Glass half empty or half full? Is that smile right-side up or upside down? Pollyanna or Negative Nellie? While easy to categorize, in truth most of us lie somewhere in the middle. Some days you roll out of bed ready to conquer the day and others it seems like it would be easier to stay in bed. If pressed to elaborate, most of us would prefer to have more of the good days than the bad, but often it’s those bad days and what we do with them that put our true character to the test.
When negative things happen, do you choose to wallow in the murk of negativity or work to rise above it, searching for the brighter lining? Most likely, the answer depends on the day, the people you’re interacting with and the environment you’re in. If you’re surrounded by supportive people who provide encouragement and support, bouncing back after a disappointment can happen quickly. On the opposite side, if you feel a need to defend and deflect, a disappointment has the potential to hang around much longer.
Product of the Environment
This is also true in the workplace. Employees who work in a culture where they are encouraged to share ideas and feel supported by their co-workers and employer are more likely to go the extra mile and pitch in when needed. As a result, they are better able to see the positive, even in the difficult moments. On the other hand, a negative work culture creates employees who are anxious about job security and suspicious of leadership and its decisions. The result being an environment where employees exist in survival mode, looking out only for themselves. This heads-down mindset soon translates into in-house silos and communication breakdowns that worsen over time.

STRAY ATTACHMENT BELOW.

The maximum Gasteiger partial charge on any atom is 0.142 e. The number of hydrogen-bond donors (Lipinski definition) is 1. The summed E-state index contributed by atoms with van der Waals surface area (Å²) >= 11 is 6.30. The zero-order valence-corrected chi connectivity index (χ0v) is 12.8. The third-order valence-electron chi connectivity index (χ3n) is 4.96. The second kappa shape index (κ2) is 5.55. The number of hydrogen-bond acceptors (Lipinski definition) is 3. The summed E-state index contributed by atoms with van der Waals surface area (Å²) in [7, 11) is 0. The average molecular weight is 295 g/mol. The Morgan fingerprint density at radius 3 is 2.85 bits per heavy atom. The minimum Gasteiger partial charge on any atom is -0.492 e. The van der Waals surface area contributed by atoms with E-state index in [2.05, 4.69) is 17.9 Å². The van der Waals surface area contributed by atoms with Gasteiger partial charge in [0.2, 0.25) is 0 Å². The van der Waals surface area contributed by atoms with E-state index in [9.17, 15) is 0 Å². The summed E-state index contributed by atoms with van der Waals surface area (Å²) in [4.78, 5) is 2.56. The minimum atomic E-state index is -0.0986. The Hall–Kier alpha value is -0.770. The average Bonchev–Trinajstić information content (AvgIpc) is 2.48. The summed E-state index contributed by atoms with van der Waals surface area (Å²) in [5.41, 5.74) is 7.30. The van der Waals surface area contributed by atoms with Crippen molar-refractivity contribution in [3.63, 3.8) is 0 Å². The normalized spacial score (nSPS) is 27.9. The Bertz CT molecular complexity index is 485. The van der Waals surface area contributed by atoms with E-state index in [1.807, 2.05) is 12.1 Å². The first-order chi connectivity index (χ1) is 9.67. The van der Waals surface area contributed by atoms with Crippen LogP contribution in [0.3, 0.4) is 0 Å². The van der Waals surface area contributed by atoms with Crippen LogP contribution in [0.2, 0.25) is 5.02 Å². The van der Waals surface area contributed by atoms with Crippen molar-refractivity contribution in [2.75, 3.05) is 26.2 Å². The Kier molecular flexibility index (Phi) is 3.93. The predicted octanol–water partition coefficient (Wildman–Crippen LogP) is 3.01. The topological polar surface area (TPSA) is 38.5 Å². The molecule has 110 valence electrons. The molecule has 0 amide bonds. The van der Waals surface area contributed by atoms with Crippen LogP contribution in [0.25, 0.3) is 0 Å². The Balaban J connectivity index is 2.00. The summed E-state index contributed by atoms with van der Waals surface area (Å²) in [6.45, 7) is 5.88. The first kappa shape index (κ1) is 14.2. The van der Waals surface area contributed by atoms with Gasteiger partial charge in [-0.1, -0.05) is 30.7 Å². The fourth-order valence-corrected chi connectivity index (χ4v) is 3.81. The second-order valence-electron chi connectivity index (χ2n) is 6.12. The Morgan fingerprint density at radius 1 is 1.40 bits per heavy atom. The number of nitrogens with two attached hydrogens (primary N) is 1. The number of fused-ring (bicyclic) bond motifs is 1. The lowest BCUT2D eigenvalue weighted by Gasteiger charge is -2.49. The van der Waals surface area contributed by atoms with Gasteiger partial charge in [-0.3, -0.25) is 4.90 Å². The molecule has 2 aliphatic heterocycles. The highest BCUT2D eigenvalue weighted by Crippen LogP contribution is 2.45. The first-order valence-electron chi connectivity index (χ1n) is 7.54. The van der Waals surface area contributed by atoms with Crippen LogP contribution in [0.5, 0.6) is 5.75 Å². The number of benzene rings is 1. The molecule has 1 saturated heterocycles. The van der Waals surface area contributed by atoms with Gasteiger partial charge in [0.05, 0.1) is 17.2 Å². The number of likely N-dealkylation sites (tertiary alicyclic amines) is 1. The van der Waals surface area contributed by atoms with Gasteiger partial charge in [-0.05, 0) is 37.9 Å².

If this negative attitude spreads, you’ll soon have a business known for high employee turnover, plummeting productivity and diminished communication. Not only is this depressing to be a part of but it’s also cost prohibitive if left unchecked. Instead, wouldn’t it make more sense to build an environment where people want to stay, especially since engaged employees are more likely to remain in their job (saving hiring costs) and produce higher productivity (growing profits over time)?
Check the Atmosphere
A quick glance around the office can often tell you if your business is a positive or negative place to work. If you’re experiencing swift turnover, apathetic employee engagement, and communication blockages, it’s time to reassess. This is an environment where employees looking for job growth, security and trusted co-workers cannot survive for long, creating a revolving door of employees who will share their disenchantment with others.
Far from being an all or nothing endeavor, becoming an employer of choice is often about making small steps that allow the company to evolve, improve and focus on doing each thing a little bit better over time. Start by talking to your employees and listening to what they have to say about the workplace, both good and bad, and ask what encourages them to stay. Becoming a positive employer is one of the best ways to cultivate a workplace of employees who are productive, engaged and supportive of the each other.
This article is brought to you by Staffing Kansas City, a full-service Kansas City employment agency that provides contract-to-hire, direct hire and temporary employment placement services.